Much to the chagrin of some Indians in Botswana, Sunday Standard has written about how the iconic Mahatma Gandhi was actually an unreconstructed racist who left evidence of such racism on the pages of a newspaper he published. Gandhi was Hindu and that religion has created a racial caste system that places black people at the lowest end. There is evidence that what Gandhi said about black South Africans reflected the views and attitudes of the society he came from. In an article titled “The Indian caste system is based on racism” the February 6, 2016 edition states the following with regard to the Hindu caste system: “America has its racist Ku Klux Klan.  We have what might be called our own Ku Klux Kaste, which is just as racist.” What are we to make of Gaborone having three Hindi temples? Today, in India, there are black people called Siddis – who emigrated hundreds of years ago from East Africa. The treatment of the Siddis by the Indian government and people shows that black lives don’t matter.

Here at home, Asian-on-black racism has been alleged against Asian Muslims who, according to a Motswana Muslim, will only eat at a black wedding if an Asian woman is part of the people preparing food in the kitchen. This allegation was made in a letter to the editor, the writer used his real name and to our knowledge, this allegation was never challenged.

When he was still a member and chairperson of the renamed House of Chiefs, Kgosi Tawana II said during one debate of what is now Ntlo ya Dikgosi that no people are as racist towards black people as the Chinese. He made this statement based on his student days in the United Kingdom where he studied business law. It was probably not a good idea to tar a whole nation with the same brush but there is photographic evidence of the Chinese being virulently racist towards black people. We also have to wonder whether the Confucian principle of “dazhuang”, which stresses need to stick to one’s lane, has a racial dimension. If on the basis of this principle, a Chinese contractor believes that blacks are inferior, he would not be motivated to pay them wages that are good enough to enable them a decent life. For now at least, Chinese contractors in Botswana (who get all the lucrative contracts) can’t prove that black lives matter to them.

At least according to the analysis of former British prime minister, David Cameron, racial communities that settle in a country and remain closed, end up becoming a national security threat because they put their interests before the nation’s. He offered this view to explain why Islamic radicalism was on the rise among young Muslim man whose families had long settled in the UK. It is common knowledge that whites and Asians mostly, remain closed cultural communities, their interaction with Batswana mostly limited to professional and commercial settings and that they are hoarding wealth at the expense of indigenous Batswana.  If Cameron was right, these whites and Asians have become a national security threat.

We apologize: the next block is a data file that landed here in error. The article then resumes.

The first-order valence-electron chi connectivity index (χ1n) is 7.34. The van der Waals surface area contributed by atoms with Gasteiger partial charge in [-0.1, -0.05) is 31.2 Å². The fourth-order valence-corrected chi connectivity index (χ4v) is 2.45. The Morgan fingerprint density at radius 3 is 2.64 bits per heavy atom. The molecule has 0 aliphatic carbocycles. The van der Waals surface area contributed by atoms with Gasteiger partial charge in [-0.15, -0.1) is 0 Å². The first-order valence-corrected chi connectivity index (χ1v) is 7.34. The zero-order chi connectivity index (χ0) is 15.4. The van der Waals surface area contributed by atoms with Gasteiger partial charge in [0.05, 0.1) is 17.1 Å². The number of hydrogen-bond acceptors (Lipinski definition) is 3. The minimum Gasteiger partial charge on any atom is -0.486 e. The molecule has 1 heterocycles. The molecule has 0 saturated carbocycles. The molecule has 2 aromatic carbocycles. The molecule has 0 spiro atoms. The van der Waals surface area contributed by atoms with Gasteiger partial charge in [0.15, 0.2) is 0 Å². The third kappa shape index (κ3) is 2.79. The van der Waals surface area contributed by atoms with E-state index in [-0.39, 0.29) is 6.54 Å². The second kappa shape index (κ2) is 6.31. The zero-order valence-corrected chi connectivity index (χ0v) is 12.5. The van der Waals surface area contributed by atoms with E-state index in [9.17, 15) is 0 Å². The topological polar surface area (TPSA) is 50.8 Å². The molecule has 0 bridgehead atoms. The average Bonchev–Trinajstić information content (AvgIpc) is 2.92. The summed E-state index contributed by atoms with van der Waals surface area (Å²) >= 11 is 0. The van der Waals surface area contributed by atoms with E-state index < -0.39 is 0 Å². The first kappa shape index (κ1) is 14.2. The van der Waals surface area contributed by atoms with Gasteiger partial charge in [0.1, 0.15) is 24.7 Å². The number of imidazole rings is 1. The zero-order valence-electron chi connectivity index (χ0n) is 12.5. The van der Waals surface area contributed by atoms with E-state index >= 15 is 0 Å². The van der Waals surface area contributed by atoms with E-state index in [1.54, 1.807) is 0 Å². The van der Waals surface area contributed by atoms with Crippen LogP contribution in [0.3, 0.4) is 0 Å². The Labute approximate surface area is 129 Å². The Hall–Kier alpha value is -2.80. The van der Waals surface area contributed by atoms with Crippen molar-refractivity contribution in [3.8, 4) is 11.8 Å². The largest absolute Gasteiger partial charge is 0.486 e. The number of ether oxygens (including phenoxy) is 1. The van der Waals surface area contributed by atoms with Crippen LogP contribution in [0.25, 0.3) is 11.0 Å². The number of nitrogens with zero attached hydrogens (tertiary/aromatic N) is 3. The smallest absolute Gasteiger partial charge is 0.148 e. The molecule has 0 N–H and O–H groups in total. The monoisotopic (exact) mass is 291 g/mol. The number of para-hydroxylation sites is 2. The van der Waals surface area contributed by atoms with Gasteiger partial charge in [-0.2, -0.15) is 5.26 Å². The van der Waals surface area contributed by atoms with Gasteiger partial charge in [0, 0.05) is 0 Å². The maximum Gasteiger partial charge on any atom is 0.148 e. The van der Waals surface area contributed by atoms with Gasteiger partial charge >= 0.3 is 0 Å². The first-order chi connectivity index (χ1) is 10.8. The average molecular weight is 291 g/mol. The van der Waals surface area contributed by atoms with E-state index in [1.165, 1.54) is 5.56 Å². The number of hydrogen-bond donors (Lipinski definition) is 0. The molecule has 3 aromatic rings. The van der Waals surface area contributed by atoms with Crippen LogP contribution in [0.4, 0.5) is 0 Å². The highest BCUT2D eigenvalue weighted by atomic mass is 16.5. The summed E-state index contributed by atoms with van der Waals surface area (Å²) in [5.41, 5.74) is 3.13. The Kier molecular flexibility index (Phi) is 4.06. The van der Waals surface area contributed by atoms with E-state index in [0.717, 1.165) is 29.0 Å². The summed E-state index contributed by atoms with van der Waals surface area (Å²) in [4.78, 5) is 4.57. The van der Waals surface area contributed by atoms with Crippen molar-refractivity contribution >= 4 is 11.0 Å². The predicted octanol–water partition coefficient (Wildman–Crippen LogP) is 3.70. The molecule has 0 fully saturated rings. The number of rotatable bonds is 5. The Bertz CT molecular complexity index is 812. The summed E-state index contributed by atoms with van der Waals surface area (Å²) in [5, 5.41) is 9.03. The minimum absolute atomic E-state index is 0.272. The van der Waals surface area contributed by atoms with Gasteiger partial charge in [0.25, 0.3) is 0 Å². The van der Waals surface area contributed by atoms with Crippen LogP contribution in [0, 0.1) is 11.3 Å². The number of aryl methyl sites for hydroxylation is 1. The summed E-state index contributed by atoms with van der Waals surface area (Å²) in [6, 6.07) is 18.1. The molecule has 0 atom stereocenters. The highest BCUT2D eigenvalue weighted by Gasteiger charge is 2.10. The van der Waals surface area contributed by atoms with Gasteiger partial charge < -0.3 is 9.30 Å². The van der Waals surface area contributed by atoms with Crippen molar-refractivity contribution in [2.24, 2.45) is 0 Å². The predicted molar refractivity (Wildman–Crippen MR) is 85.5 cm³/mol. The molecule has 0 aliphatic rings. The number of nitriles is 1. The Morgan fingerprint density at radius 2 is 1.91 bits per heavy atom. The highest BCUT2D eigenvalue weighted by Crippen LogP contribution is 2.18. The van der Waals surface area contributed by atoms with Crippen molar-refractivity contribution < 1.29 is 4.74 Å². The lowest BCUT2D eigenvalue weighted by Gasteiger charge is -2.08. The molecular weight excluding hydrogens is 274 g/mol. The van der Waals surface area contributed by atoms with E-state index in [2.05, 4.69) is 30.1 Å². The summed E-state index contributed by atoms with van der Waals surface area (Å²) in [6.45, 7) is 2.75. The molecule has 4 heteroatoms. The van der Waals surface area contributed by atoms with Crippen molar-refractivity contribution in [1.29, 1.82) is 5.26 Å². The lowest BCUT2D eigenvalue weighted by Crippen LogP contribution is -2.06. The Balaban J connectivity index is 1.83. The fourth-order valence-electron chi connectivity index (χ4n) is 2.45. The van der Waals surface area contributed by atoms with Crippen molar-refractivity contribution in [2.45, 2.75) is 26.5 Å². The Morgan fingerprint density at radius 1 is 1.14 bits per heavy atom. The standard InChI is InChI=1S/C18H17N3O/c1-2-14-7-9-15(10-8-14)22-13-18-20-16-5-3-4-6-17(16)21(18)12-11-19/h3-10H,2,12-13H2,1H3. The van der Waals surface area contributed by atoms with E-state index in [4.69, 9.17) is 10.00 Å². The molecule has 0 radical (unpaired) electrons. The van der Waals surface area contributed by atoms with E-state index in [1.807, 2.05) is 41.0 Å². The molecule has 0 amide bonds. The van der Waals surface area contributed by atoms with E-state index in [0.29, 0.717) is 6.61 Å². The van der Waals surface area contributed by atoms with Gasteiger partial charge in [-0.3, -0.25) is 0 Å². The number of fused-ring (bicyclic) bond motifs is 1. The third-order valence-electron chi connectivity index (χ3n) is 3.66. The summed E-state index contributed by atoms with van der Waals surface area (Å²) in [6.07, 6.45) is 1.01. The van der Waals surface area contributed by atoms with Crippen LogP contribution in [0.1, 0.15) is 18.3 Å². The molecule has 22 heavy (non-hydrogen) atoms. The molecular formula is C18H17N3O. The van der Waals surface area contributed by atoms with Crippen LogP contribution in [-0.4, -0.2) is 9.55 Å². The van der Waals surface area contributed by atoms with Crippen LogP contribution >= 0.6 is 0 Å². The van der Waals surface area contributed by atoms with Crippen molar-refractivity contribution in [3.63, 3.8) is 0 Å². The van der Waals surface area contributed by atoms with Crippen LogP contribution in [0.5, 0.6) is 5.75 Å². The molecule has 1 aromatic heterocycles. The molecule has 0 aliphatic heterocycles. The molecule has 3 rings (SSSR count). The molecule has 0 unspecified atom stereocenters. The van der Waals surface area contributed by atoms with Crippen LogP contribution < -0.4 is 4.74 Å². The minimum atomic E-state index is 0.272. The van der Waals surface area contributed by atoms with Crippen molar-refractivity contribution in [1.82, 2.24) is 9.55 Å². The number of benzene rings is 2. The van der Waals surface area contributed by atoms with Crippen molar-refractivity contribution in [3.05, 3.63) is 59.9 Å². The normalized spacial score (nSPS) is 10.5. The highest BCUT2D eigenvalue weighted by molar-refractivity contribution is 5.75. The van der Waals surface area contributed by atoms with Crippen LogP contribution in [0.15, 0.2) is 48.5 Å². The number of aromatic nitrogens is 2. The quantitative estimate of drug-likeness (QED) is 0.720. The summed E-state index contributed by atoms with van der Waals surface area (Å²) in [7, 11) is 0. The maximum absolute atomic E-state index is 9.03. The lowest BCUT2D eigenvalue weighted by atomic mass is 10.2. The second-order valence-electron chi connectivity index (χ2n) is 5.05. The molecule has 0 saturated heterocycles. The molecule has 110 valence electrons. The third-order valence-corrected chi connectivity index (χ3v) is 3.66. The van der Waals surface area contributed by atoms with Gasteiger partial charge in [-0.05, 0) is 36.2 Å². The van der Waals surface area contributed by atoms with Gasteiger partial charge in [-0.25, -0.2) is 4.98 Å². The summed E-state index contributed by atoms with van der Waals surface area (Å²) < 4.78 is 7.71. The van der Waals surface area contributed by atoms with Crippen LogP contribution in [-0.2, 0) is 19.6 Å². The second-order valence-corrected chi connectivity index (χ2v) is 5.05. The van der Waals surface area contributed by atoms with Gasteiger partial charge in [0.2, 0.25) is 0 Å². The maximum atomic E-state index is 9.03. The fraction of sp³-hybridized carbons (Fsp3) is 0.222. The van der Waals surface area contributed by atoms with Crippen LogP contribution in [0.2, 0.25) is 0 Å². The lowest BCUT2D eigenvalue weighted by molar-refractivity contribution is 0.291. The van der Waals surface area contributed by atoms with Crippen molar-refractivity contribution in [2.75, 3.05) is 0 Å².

ATI distilled these and many, many more concerns into his race starter’s command and the reason that simplest of commands is resonating with some (maybe a lot of) indigenous Batswana is because they share such concerns. It is troubling though that some opposition politicians, who have never been public-spirited their entire lives, are said to be egging ATI on. Their meddling will only serve to muddy the waters because the issue is racial justice, not personal aggrandizement.

Where Batswana should have connected the essence of the BLM moment (whose momentum may be fizzling out) to their own black lives, they are only too glad to protest racism against black Americans, not racism against their own black selves. (Some would have been bemused by members of South Africa’s Economic Freedom Fighters taking a knee outside the US embassy in Pretoria but at not the South African Police Service headquarters which still uses RIC-style policing to brutalise poor black people.) With their actions, Batswana are basically saying that black lives matter only in the US when their own black lives here at home are also under threat.

However, as we engage in EFF-like circus, across the Atlantic Ocean, the BLM movement is literally changing the face of the US: statues that honour racists are tumbling, police forces are being reformed, racist movies are being pulled from rotation, the US army will rename all Confederate-named bases within a year and most importantly, some progressive whites are saying that they are beginning to realise how harmful white privilege is.

In Botswana, where, according to the Paris School of Economics, the top 10 percent earned 67 percent of the national income in 2009, where income inequality is among the highest in the world, some are kneeling, others are exchanging BLM memes and yet others are observing a moment of silence. Why are we treating this very important historical moment like the latest Air Jordan trainers from the US?

We should be talking about how, as a demonstration of the fact that black lives matter, national wealth (over 80 percent of which is in either white or Asian hands) should be shared with indigenous people. Beyond complaining about Afriforum representing the Botswana government in the Butterfly case, the Law Society of Botswana should have officialised its grievances about virtually all lucrative corporate-law contracts being gobbled up by white lawyers at the expense of black ones. Landless black Batswana, especially those in the North East, should have protested a state of affairs where they are landless in their own country because the land they should have inherited from their ancestors is now in the hands of absentee white and Asian landlords. Indigenous Batswana should be asking why common law, whose introduction was motivated by racism, should continue to take precedence over customary law. One other aspect of black lives matter is that decisions made by black governments matter. Beyond the symbolism of a moment of silence to honour George Floyd, the Botswana cabinet should have raised its voice for hours on end about the racist patriarchy of white westerners who want to dictate to it how it should manage the country’s wildlife.

The level of racial self-centredness that we have witnessed over the past 53 years of Botswana’s existence tells us that what is proposed above is not going to happen tomorrow. But we also know, for a fact, that it is not in anybody’s interest to continue denying, through their deeds, that the lives of black Batswana don’t matter. If this denial continues, Botswana’s BLM actualisation will certainly feature a hugely popular Idi Amin-like leader.